So with all of that, here’s my top ten favorite Derek Jeter moments:
10. 6/3/03- The Captain Becomes The Captain
Derek was named the 11th Yankees captain in history, and would go on to be the Yankees’ longest tenured captain.
9. 7/28/13- Back with a Bang
Jeter came back from injury last season by crushing the first pitch he saw for a home run.
8. Jeffery Maier
I’ll never forget this moment either. Thank god there wasn’t instant replay at that time.
7. 9/21/08- The Final Game at Yankee Stadium
Derek gave one of the most memorable speeches you’ll ever see.
6. 7/9/11- 3000th Hit
Derek took David Price deep and homered for his 3000th hit.
5. 11/1/01- Mr. November
A huge walkoff home run that took place just after midnight on November 1, earning Derek the nickname, Mr. November.
4. 10/13/01- The Flip
I remember watching this game live on television and at the age of 7, I knew that it was one of the greatest defensive plays I’d ever see.
3. 7/1/04- The Dive
One of the more iconic plays that I’ll remember. It came in one of the greatest regular season games you’ll ever watch.
2. 2000 World Series
One of the first World Series in which I watched every out of every game. In first grade, the Yankees-Mets rivalry was strong, and so I knew it would be a series that I’d remember. Of course, my guy Derek won the MVP in that series and I didn’t have to bother with the Mets fans in school.
1. 9/11/09- Hit Number 2722
An excerpt from my Letter to Derek Jeter
: “No hit will be bigger to me than hit number 2722. It came on September 11, 2009, the eight-year anniversary of the tragic attacks. It drizzled all afternoon and the game was in danger of not being played. I came home from school that day and my dad surprised me with tickets. I was so excited and I ran to my room to put on my Derek Jeter jersey. This could be the night that Derek passes Lou Gehrig to become the Yankees all time-hit leader. But as I hopped in the car, the drizzle became worse and my dad said, “I think we should turn around and go home.” I grew upset. “No!” I replied. “We have to go. If there’s a rain delay, we’ll just walk around the stadium. We have to go! It’s Derek Jeter and he has a chance to make history.” My dad complied and we proceeded to Yankee Stadium. There was a rain delay but we waited it out. You hit the ball down the right field line, and history was made. That is one moment I will never forget and I’m thankful that I was a there to see it in person.”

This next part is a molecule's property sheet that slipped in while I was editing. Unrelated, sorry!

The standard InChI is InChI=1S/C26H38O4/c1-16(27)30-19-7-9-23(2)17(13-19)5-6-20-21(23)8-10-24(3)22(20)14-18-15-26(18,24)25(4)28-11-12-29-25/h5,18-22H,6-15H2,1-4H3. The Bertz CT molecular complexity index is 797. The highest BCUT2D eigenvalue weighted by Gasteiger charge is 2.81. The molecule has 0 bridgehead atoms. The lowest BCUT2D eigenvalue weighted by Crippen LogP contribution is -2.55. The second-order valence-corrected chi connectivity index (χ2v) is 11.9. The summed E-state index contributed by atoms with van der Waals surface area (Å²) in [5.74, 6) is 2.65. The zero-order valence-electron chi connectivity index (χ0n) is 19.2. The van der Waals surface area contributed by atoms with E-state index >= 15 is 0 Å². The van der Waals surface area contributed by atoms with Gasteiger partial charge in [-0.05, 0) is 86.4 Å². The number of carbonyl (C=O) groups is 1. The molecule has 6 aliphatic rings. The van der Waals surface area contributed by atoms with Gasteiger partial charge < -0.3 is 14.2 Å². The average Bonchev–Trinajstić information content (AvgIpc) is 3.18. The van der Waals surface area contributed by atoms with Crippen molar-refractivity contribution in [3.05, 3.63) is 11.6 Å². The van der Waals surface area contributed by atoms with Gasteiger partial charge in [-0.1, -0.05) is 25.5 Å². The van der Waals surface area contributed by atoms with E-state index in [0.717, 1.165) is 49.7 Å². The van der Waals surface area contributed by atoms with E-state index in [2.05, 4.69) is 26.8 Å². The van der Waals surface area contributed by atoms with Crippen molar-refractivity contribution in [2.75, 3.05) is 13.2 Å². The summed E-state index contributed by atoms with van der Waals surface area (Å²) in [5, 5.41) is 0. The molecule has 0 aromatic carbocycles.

Brett Malamud is a Computer Science Major at Binghamton University. He is the co-founder of dabuzzza.com. His favorite athletes are Derek Jeter and Todd Bertuzzi. You can follow him on twitter at @brettnyy